Just started looking through the newly released Common Core State Standards. I like the fact that technology is integrated through writing – across the curriculum, rather than as a separate subject.
So what’s the downside of Common Core State Standards? I’ve read through Ben Boychuk’s special to the Sac Bee and can see that:
The standards are billed as “voluntary,” but that’s a joke. The Obama administration has already announced plans to make $14 billion in federal Title I funds and another $15 billion in future Race to the Top grants contingent on states adopting the national standards. In short, the standards would be as “voluntary” as reporting personal income to the IRS regulating the drinking age or maintaining the speed limit. Just try to opt out and see what happens.”
But, unless I’m missing something, I don’t really see much difference between going with state standards as opposed to national standards. Talk to any teacher in California and he/she will tell you that the state content standards are fine – but there are just too many of them to be covered in a single school year.
So I’m in agreement with the Sac Bee’s Monday editorial – Big step for level school standards – that “…certainly, after 13 years in place, California’s existing standards deserve a new look” and that the state commission should review the standards with two questions in mind: “Are they significantly better than what we’re using today? And how could they be improved?”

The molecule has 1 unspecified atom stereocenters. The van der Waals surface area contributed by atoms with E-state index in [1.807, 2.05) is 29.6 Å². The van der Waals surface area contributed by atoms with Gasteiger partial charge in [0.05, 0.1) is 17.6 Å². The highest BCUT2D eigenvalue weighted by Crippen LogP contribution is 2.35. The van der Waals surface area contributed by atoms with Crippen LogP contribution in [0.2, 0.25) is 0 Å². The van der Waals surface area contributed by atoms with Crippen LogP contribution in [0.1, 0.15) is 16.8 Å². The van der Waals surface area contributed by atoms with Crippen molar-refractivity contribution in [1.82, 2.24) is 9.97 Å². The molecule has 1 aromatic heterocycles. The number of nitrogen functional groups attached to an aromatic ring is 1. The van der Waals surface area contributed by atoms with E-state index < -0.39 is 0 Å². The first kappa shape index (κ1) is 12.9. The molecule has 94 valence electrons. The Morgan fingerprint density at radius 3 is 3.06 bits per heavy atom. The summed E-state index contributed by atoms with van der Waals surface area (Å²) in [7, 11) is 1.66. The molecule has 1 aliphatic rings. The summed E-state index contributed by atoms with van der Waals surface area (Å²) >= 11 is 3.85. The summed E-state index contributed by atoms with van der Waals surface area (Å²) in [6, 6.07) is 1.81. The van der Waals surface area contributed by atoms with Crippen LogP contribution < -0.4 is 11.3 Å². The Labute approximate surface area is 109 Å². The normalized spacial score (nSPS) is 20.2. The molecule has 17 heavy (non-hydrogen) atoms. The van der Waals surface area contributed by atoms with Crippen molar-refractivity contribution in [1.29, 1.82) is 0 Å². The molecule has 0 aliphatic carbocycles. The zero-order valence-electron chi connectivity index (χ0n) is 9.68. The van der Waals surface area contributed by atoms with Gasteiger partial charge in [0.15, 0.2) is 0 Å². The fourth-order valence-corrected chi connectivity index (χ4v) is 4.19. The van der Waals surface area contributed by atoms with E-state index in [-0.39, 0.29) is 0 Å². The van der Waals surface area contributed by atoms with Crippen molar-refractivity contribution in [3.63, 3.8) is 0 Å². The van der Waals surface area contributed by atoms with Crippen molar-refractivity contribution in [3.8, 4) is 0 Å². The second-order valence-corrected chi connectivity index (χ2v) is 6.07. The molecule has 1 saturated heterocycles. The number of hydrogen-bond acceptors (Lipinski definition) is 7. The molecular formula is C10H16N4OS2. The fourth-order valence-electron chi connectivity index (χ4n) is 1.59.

I am in support of some type of national road map for guiding districts, teachers, and parents on what students should know/be able to do by the end of elementary, middle, and high school – as long as the standards are not tied to a mandated set of federally-sanctioned lesson plans and/or an accompanying mandated testing requirement that would simply be a repackaging and re-promoting of the test-the-heck-out-of-students frenzy fostered by NCLB.
It would also be my hope that the connection to social studies and science via language arts would guarantee that ALL students are entitled to social studies and science, even students at sites that are “in program improvement.”
I’ll be joining the CCSS discussion on the NWP Leadership ning and will be looking for other venues and opinions on this important (and already contentious) topic. What are your questions, concerns, resources? I hope you’ll jump in and share